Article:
It took considerable courage for President Aguirre Cerda to welcome the Spanish refugees to Chile. The country was poor, still reeling from the long-term effects of the Depression, with a high rate of unemployment — and had just suffered a devastating earthquake in Chillán that had killed28,000 people and left many more injured and homeless.
An unrelenting nativist campaign by right-wing parties and their media, sensing a chance to attack the president’s Popular Front government, painted the prospective asylum seekers as “undesirables”: rapists, criminals, anti-Christian agitators whose presence, according to one chauvinistic editorial in Chile’s leading conservative paper, would be “incompatible with social tranquility and the best manners.”
Neruda realized that it would be cheaper to charter a ship and fill it up with the refugees than to send them, one family at a time, to Chile. The Winnipeg was available but since it was a cargo boat it had to be refurbished to accommodate some 2,000 passengers with berths, canteens for meals, an infirmary, a nursery for the very young and, of course, latrines.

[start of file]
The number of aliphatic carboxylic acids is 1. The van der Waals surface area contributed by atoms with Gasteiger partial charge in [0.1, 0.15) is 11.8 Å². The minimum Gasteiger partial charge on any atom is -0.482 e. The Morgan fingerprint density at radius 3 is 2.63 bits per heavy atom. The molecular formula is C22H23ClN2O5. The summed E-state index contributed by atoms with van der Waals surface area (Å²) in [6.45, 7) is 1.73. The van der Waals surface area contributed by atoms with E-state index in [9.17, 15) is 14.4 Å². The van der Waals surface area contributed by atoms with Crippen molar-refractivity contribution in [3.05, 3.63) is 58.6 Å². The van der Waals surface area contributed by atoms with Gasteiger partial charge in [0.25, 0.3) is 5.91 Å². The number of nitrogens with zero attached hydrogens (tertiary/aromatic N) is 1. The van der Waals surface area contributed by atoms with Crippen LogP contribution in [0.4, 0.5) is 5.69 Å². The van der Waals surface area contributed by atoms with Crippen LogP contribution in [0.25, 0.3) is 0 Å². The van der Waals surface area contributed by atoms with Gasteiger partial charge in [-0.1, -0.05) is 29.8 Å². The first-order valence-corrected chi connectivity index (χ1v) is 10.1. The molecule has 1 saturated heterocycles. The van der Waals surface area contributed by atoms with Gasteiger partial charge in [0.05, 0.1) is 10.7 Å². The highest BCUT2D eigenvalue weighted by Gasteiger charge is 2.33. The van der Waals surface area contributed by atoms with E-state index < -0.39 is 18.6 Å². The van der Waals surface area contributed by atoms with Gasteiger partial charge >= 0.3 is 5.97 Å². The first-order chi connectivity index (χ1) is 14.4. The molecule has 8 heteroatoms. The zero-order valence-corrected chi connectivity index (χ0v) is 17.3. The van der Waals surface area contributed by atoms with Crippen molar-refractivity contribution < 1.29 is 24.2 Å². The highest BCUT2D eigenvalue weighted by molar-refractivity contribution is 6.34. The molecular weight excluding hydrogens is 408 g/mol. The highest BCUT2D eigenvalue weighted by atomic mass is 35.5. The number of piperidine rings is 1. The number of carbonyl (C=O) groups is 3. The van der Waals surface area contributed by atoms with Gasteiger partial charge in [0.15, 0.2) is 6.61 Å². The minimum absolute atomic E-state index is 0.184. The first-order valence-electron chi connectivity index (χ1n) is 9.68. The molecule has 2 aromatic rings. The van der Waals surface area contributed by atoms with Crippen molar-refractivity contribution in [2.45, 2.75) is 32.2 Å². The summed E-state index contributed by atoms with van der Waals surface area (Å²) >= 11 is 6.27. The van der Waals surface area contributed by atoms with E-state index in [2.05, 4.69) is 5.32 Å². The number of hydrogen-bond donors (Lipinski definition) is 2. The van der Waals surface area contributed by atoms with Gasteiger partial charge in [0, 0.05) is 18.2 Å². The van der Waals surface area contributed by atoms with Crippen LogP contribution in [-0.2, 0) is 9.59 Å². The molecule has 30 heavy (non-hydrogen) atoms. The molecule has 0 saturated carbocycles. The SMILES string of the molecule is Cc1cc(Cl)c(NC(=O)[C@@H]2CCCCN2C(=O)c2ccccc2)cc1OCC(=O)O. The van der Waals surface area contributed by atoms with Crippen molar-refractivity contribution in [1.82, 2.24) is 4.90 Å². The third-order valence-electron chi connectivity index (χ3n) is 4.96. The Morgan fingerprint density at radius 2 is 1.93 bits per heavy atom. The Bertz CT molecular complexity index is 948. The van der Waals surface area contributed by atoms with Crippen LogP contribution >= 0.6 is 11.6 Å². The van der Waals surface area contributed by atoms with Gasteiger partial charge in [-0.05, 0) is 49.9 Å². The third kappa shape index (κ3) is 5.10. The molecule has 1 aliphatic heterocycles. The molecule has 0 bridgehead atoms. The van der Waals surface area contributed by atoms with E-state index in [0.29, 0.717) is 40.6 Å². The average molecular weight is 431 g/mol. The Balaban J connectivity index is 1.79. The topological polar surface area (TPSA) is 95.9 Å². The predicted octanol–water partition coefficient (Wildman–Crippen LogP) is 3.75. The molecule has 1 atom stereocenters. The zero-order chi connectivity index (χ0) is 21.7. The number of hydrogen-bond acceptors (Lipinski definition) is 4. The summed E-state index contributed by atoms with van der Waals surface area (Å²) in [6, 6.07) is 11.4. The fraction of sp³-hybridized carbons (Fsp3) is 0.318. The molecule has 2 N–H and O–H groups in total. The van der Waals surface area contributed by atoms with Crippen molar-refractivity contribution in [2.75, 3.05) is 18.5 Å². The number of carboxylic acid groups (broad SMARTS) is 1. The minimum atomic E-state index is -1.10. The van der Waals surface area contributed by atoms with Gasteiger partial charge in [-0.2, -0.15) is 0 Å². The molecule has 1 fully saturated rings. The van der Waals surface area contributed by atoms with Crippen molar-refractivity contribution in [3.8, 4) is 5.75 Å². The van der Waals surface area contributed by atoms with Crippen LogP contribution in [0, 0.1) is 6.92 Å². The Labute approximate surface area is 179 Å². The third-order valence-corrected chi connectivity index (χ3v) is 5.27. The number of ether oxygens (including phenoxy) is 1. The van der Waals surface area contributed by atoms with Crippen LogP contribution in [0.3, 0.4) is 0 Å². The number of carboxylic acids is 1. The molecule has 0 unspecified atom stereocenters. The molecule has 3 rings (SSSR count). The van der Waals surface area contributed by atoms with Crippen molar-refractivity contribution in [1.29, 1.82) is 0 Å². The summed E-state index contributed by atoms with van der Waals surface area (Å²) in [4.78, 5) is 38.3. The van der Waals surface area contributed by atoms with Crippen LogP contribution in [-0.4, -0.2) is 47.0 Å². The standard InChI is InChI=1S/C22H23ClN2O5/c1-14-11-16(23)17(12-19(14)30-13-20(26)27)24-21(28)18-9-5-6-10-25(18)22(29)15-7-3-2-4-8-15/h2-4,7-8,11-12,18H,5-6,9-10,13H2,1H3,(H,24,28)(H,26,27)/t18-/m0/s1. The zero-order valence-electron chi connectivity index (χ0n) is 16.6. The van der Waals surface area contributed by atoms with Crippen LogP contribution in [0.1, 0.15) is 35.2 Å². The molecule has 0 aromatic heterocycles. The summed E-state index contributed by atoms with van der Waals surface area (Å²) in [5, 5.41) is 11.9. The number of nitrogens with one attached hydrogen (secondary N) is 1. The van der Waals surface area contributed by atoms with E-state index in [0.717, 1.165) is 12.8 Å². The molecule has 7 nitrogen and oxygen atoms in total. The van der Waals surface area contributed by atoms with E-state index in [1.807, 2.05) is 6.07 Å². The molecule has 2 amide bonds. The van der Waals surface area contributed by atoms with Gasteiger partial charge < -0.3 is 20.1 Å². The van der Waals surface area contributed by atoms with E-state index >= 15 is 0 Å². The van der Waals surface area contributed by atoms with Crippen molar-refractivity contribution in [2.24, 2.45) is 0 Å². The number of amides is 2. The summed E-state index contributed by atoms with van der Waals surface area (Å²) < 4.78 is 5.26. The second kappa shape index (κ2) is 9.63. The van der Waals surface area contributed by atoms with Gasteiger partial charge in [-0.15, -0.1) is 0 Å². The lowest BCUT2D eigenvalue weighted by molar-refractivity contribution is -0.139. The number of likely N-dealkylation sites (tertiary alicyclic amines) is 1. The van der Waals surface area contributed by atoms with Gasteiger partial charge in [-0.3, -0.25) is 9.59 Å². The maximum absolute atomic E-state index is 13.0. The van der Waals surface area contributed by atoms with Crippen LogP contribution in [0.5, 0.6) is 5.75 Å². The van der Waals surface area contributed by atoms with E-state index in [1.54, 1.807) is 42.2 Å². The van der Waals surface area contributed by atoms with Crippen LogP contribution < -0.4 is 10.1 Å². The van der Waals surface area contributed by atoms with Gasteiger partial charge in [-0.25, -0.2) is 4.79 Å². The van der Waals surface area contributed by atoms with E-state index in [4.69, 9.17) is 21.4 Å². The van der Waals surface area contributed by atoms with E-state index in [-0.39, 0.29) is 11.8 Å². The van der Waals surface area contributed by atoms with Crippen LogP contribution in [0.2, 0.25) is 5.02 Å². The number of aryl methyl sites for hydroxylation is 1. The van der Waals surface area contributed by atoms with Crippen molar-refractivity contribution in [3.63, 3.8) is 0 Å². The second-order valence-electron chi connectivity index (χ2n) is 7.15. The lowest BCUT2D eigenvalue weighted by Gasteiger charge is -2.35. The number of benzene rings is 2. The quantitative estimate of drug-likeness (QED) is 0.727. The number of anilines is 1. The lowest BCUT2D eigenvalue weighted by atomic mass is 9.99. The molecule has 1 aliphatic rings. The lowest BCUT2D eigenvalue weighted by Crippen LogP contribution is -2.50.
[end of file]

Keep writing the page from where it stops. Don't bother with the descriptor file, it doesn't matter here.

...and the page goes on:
While volunteers from the French Communist Party worked around the clock to ready the vessel, Neruda was gathering donations from all over Latin America — and from friends like Pablo Picasso — to finance the increasingly exorbitant enterprise. Time was short: Europe was bracing for war, and bureaucrats in Santiago and Paris were sabotaging the effort. With only half the cash in hand one month before the ship was set to sail, a group of American Quakers unexpectedly offered to supply the rest of the required funds.
Through it all, Neruda was fueled by his love for Spain and his compassion for the victims of fascism, including one of his best friends, the poet Federico García Lorca, who had been murdered by a fascist death squad in 1936.
As Chile’s consul during the early years of the Spanish Republic, Neruda had witnessed the bombardment of Madrid. The destruction of that city he loved and the assault upon culture and freedom were to mark him for the rest of his life and drastically change his literary priorities.
After the fall of the Republic, he declared, “I swear to defend until my death what has been murdered in Spain: the right to happiness.” No wonder he proclaimed the Winnipeg to have been his “most beautiful poem” as it steamed away — without him or his wife, as they did not want to occupy space that was better occupied by those whose lives were in danger.